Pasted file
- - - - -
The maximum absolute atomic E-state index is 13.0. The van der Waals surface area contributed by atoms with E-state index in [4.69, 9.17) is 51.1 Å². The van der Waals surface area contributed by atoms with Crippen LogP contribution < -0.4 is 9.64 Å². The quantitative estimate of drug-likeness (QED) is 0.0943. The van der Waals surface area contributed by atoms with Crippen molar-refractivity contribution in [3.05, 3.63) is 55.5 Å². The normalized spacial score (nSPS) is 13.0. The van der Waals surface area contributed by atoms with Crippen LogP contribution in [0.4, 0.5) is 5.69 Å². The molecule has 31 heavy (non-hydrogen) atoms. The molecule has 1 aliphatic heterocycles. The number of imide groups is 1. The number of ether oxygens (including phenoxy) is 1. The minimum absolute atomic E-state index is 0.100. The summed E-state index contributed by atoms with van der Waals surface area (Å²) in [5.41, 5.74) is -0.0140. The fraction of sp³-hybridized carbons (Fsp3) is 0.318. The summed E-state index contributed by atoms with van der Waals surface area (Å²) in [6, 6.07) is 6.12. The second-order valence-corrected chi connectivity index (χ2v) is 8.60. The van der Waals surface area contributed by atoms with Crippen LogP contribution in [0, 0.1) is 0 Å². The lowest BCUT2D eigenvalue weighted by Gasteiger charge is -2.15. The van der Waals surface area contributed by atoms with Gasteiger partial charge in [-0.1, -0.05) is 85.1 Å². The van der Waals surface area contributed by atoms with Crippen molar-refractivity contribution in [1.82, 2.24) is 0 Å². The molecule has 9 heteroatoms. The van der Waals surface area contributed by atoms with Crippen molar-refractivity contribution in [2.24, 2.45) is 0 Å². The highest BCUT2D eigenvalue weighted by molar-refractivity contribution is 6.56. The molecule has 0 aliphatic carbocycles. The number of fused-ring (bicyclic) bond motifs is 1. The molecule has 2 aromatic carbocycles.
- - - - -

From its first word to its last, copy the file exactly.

The maximum absolute atomic E-state index is 13.0. The van der Waals surface area contributed by atoms with E-state index in [4.69, 9.17) is 51.1 Å². The van der Waals surface area contributed by atoms with Crippen LogP contribution < -0.4 is 9.64 Å². The quantitative estimate of drug-likeness (QED) is 0.0943. The van der Waals surface area contributed by atoms with Crippen molar-refractivity contribution in [3.05, 3.63) is 55.5 Å². The normalized spacial score (nSPS) is 13.0. The van der Waals surface area contributed by atoms with Crippen LogP contribution in [0.4, 0.5) is 5.69 Å². The molecule has 31 heavy (non-hydrogen) atoms. The molecule has 1 aliphatic heterocycles. The number of imide groups is 1. The number of ether oxygens (including phenoxy) is 1. The minimum absolute atomic E-state index is 0.100. The summed E-state index contributed by atoms with van der Waals surface area (Å²) in [5.41, 5.74) is -0.0140. The fraction of sp³-hybridized carbons (Fsp3) is 0.318. The summed E-state index contributed by atoms with van der Waals surface area (Å²) in [6, 6.07) is 6.12. The second-order valence-corrected chi connectivity index (χ2v) is 8.60. The van der Waals surface area contributed by atoms with Crippen LogP contribution in [0, 0.1) is 0 Å². The lowest BCUT2D eigenvalue weighted by Gasteiger charge is -2.15. The van der Waals surface area contributed by atoms with Gasteiger partial charge in [-0.1, -0.05) is 85.1 Å². The van der Waals surface area contributed by atoms with Crippen molar-refractivity contribution in [1.82, 2.24) is 0 Å². The molecule has 9 heteroatoms. The van der Waals surface area contributed by atoms with Crippen molar-refractivity contribution in [2.24, 2.45) is 0 Å². The highest BCUT2D eigenvalue weighted by molar-refractivity contribution is 6.56. The molecule has 0 aliphatic carbocycles. The number of fused-ring (bicyclic) bond motifs is 1. The molecule has 2 aromatic carbocycles.